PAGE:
Secrets are lies; sharing is caring; privacy is theft.
Listen carefully, and echoes of the Orwellian hymn can be heard in the modern workplace of electronic staff surveillance.
From deceivingly innocent gadgets hidden under a friendly veil of a perk, to the outright intrusive – advancement in technology has changed the game in staff surveillance, allowing new ways for employers to watch their staff more closely than ever. With such scrutinized eyes monitoring productivity, and opening new frontiers in employee data, questions are raised on the ethical dangers of employee surveillance. Welcome to the modern workplace of 2017… or should that be 1984?
GPS trackers have been long-established amongst occupational drivers, but with the development of phone apps like Xora, many more companies have adopted this method to monitor the whereabouts of their workers. This is often to keep an eye on their equipment, tracking when workers clock in and out, or to monitor remote workers.
This in itself has a stalkerish nature, but the problem really comes into play once you’ve left work. The downloaded app on your phone will still run after working hours, with some employers requiring a work phone to be on for 24/7 to take client calls. This means employers can track an individual’s every move and know exactly where they are.
Your computer is watching you
Where computer behaviour is a cause for concern, there’s Worksnaps, a software that takes repeated screenshots of a worker’s computer screen, counts their keyboard and mouse clicks, and can capture webcam images. Some may enthuse at its ability to expose the more apathetic workers, but this is outright invasive, and kills any ounce of trust. Worksnaps has even designed a tool to identify cheating as it was found that staff had been using a program that tricked the software into thinking they were working.
Treat employees like they are teenagers, and you will make rebels of them.
Approximately 202m wearable devices were handed out by companies in 2016. Popular wearable gadgets like the Fitbit were given out to workers often as part of an “employee wellbeing program”, and whilst the device serves in its intended purpose of promoting health, the seemingly innocuous gadget strapped to the wrist also allows companies to track data on everything from weight, activity, steps, sleep quality and heart rate.
There’s also Humanyze, a “sociometric” badge worn by employees to track physical movements, record non-linguistic social signs such as excitement and interest, locate wearers and record their interactions with other wearers and electronic devices.
The larger picture is to use this data to improve the workplace by measuring personal biometrics with workplace performance data – assessing sleeping patterns or stress levels for example, against work performance can allow employers to analyse productivity and plan strategy.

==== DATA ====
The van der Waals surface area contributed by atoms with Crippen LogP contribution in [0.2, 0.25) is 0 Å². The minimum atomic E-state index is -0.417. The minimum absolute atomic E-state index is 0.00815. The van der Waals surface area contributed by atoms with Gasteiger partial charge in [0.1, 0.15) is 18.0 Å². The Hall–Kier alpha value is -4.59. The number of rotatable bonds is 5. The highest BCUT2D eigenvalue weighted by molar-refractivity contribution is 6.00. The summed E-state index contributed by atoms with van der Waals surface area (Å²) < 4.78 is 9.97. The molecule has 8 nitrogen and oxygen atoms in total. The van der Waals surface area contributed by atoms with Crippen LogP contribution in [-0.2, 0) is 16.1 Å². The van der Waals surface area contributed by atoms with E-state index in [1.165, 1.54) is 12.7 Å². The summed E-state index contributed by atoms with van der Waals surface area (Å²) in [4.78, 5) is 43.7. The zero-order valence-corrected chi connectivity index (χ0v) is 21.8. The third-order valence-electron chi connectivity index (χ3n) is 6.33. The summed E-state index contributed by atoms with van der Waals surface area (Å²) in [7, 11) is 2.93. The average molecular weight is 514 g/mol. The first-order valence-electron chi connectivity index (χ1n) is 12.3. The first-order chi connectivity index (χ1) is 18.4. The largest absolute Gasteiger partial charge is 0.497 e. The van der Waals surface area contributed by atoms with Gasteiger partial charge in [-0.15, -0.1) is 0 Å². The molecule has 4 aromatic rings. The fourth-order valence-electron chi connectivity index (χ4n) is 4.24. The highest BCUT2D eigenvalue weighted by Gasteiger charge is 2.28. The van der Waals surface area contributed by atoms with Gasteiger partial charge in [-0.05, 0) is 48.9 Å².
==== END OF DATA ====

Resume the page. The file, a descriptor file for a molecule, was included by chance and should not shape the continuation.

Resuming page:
Is it right or wrong?
Be sure that anything involving “People Analytics” will be trawling uncomfortable grounds of private info. There is certain cynicism to this kind of snooping that must be considered, but there is also some credible reasoning that is perhaps less sinister. Whilst blurring the lines between work and personal life with intrusion to one’s privacy is generally unwelcome, there are those willing to advocate the device if it means improving their wellbeing at work.
With that in mind, if sacrificing a part of your privacy for a better workplace is a personal choice that seems a worthwhile deal, then fair do’s, and everyone wins. The question then becomes: how to make a fair system that allows workers to opt in or out? With an even bigger question in guaranteeing the safeguard of personal data.
Whether you believe it threatens ethics or not, there is certainly a threat in security. Rapid innovation in technology has still never outrun the hackers, and employers are clambering to keep up with implementing correct formal guidelines to help manage the use of these gadgets. With so much highly personal data, inevitably this data will be abused, whether by outside sources, hackers, or employers themselves.
As a very basic, employers must comply to data and privacy laws, but employers have an ethical responsibility with how they use personal data, so they should talk to employees to agree a fair and safe structure around it.
All in all, “people analytics” and this micro surveillance for “improvement” feels like a glimpse into a disturbing future of human modifying, where so not to be replaced by robots, we all become robots.
As for checking on your workers to see if they are in fact working?
Surveillance of staff productivity may lull employers into a safe sense of assurance, but if work productivity rests on the fear of close monitoring, then such employers need to ask bigger questions around their management and workforce.
We are often reminded the importance of “workplace culture” and these authoritarian regimes threaten this to its core; removing trust, respect and authenticity from relationships. Instead of concentrating on the negative, and measuring “laziness”, employers should focus on the work that employees do. Surely there is more value in the work one creates than the minutes you take on your break, or how long you spend on Facebook.
No matter your ethical stance control and constant monitoring is an unsettling vision for the future, and ultimately trust, freedom, and privacy must prevail.